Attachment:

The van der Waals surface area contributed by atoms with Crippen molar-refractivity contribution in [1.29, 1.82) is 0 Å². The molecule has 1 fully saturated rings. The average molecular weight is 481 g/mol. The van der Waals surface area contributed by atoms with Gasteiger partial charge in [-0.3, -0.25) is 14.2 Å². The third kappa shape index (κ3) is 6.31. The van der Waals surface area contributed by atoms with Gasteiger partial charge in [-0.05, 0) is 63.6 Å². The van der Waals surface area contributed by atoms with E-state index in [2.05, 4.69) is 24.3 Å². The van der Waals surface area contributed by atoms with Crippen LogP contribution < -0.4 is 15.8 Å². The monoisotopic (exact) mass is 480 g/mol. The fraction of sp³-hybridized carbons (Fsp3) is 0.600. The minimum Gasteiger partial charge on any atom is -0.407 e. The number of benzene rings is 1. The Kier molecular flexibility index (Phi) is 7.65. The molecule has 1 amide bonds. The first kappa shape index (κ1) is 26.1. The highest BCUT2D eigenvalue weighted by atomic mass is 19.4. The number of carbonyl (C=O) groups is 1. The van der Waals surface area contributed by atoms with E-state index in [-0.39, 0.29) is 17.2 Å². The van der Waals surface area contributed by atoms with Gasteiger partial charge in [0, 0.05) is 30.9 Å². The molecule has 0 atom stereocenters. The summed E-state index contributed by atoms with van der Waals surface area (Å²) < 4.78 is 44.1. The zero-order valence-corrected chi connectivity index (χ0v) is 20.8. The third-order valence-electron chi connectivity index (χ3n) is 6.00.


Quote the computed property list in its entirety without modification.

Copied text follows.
The van der Waals surface area contributed by atoms with Crippen molar-refractivity contribution in [1.29, 1.82) is 0 Å². The molecule has 1 fully saturated rings. The average molecular weight is 481 g/mol. The van der Waals surface area contributed by atoms with Gasteiger partial charge in [-0.3, -0.25) is 14.2 Å². The third kappa shape index (κ3) is 6.31. The van der Waals surface area contributed by atoms with Gasteiger partial charge in [-0.05, 0) is 63.6 Å². The van der Waals surface area contributed by atoms with E-state index in [2.05, 4.69) is 24.3 Å². The van der Waals surface area contributed by atoms with Crippen LogP contribution < -0.4 is 15.8 Å². The monoisotopic (exact) mass is 480 g/mol. The fraction of sp³-hybridized carbons (Fsp3) is 0.600. The minimum Gasteiger partial charge on any atom is -0.407 e. The number of benzene rings is 1. The Kier molecular flexibility index (Phi) is 7.65. The molecule has 1 amide bonds. The first kappa shape index (κ1) is 26.1. The highest BCUT2D eigenvalue weighted by atomic mass is 19.4. The number of carbonyl (C=O) groups is 1. The van der Waals surface area contributed by atoms with E-state index in [-0.39, 0.29) is 17.2 Å². The van der Waals surface area contributed by atoms with Gasteiger partial charge in [0, 0.05) is 30.9 Å². The molecule has 0 atom stereocenters. The summed E-state index contributed by atoms with van der Waals surface area (Å²) < 4.78 is 44.1. The zero-order valence-corrected chi connectivity index (χ0v) is 20.8. The third-order valence-electron chi connectivity index (χ3n) is 6.00.